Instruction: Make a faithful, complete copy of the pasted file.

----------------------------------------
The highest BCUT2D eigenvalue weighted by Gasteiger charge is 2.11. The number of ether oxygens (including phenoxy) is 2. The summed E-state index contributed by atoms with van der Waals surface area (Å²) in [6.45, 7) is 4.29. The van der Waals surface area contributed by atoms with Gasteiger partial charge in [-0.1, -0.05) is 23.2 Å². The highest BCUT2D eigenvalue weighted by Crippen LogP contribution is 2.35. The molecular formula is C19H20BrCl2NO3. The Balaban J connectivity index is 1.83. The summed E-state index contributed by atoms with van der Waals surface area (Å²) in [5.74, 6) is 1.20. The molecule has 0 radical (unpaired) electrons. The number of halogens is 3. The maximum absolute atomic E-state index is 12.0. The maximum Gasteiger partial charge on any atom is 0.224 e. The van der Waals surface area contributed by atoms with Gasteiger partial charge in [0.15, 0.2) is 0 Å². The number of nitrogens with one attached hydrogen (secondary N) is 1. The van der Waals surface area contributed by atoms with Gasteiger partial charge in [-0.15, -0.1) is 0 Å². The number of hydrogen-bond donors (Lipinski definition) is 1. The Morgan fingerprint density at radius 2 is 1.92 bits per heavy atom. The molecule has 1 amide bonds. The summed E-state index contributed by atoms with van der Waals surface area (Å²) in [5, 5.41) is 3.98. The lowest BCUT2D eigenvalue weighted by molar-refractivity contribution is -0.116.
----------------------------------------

The highest BCUT2D eigenvalue weighted by Gasteiger charge is 2.11. The number of ether oxygens (including phenoxy) is 2. The summed E-state index contributed by atoms with van der Waals surface area (Å²) in [6.45, 7) is 4.29. The van der Waals surface area contributed by atoms with Gasteiger partial charge in [-0.1, -0.05) is 23.2 Å². The highest BCUT2D eigenvalue weighted by Crippen LogP contribution is 2.35. The molecular formula is C19H20BrCl2NO3. The Balaban J connectivity index is 1.83. The summed E-state index contributed by atoms with van der Waals surface area (Å²) in [5.74, 6) is 1.20. The molecule has 0 radical (unpaired) electrons. The number of halogens is 3. The maximum absolute atomic E-state index is 12.0. The maximum Gasteiger partial charge on any atom is 0.224 e. The van der Waals surface area contributed by atoms with Gasteiger partial charge in [0.15, 0.2) is 0 Å². The number of nitrogens with one attached hydrogen (secondary N) is 1. The van der Waals surface area contributed by atoms with Gasteiger partial charge in [-0.15, -0.1) is 0 Å². The number of hydrogen-bond donors (Lipinski definition) is 1. The Morgan fingerprint density at radius 2 is 1.92 bits per heavy atom. The molecule has 1 amide bonds. The summed E-state index contributed by atoms with van der Waals surface area (Å²) in [5, 5.41) is 3.98. The lowest BCUT2D eigenvalue weighted by molar-refractivity contribution is -0.116.